Babbage: How good can weather forecasting get?

In recent weeks, extreme heat, floods and storms have smashed records and caused devastation around the world. Freak weather events such as these will become more frequent due to climate change—but they are exceptionally hard to predict. How are meteorologists gearing up to face the enormous challenge of predicting the weather in a warming world? 

Andrew Charlton-Perez, at the University of Reading in Britain, explains how weather forecasts are made—and why meteorology is such a complicated science. The Economist’s Rachel Dobbs investigates the next frontiers in forecasting. She asks Sam Levang, the chief scientist at Salient Predictions, how artificial intelligence can play a role in improving predictions of the weather. Rachel also visits the European Centre for Medium-Range Weather Forecasts’s data centre in Bologna, Italy, to understand how a combination of technological approaches will be required to make weather forecasting fit for the 21st century. Alok Jha, The Economist’s science and technology editor, hosts.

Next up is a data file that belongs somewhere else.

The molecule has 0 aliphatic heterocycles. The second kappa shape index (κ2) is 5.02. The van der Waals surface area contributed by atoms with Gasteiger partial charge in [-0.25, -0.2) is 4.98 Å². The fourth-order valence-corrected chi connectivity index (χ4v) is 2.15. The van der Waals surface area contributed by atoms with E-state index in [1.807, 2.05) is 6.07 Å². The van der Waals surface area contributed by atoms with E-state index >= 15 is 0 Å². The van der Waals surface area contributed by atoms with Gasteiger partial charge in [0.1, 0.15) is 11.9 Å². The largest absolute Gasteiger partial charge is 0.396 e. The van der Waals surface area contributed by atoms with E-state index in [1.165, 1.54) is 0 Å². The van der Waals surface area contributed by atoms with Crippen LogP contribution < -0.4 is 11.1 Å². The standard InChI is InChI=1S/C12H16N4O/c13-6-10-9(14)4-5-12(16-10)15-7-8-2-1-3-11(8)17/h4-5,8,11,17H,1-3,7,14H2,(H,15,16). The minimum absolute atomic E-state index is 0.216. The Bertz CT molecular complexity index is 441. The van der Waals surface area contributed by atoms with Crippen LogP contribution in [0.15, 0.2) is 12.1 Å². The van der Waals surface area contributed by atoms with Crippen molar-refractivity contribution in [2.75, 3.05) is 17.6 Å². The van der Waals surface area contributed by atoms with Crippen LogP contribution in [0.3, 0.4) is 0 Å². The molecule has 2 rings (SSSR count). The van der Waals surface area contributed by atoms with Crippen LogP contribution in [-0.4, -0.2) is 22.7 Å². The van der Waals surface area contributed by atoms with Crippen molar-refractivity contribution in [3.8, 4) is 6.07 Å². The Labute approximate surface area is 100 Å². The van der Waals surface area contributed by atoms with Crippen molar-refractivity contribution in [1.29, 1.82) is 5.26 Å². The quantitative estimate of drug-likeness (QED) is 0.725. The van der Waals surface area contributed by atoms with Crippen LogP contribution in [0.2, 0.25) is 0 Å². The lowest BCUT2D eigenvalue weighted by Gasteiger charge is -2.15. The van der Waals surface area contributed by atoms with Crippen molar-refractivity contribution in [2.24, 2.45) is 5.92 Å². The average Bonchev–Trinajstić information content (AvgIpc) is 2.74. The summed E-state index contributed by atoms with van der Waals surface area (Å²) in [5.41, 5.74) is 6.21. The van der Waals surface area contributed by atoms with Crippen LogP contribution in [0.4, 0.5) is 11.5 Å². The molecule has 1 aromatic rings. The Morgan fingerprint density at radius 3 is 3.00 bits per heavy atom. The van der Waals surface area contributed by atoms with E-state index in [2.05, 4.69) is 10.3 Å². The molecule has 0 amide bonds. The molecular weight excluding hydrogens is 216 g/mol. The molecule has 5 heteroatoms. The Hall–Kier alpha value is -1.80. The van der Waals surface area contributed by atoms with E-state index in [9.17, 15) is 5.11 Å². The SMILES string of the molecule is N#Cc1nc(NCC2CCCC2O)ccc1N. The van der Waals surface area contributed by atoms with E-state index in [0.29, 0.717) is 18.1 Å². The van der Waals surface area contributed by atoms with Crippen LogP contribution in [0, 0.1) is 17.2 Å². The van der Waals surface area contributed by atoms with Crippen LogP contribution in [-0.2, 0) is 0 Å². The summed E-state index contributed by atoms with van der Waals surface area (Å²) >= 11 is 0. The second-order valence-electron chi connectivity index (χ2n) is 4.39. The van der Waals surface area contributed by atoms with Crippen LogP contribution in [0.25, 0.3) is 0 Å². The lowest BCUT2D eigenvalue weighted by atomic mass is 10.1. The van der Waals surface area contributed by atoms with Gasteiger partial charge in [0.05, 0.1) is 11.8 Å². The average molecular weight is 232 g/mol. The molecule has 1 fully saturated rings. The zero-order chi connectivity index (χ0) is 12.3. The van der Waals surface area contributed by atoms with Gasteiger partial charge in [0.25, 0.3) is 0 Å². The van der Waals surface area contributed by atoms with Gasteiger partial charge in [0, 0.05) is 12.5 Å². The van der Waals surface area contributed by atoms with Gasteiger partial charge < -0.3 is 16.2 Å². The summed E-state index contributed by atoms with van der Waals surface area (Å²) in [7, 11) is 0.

For full access to The Economist’s print, digital and audio editions subscribe at and sign up for our weekly science newsletter at

Hosted on Acast. See for more information.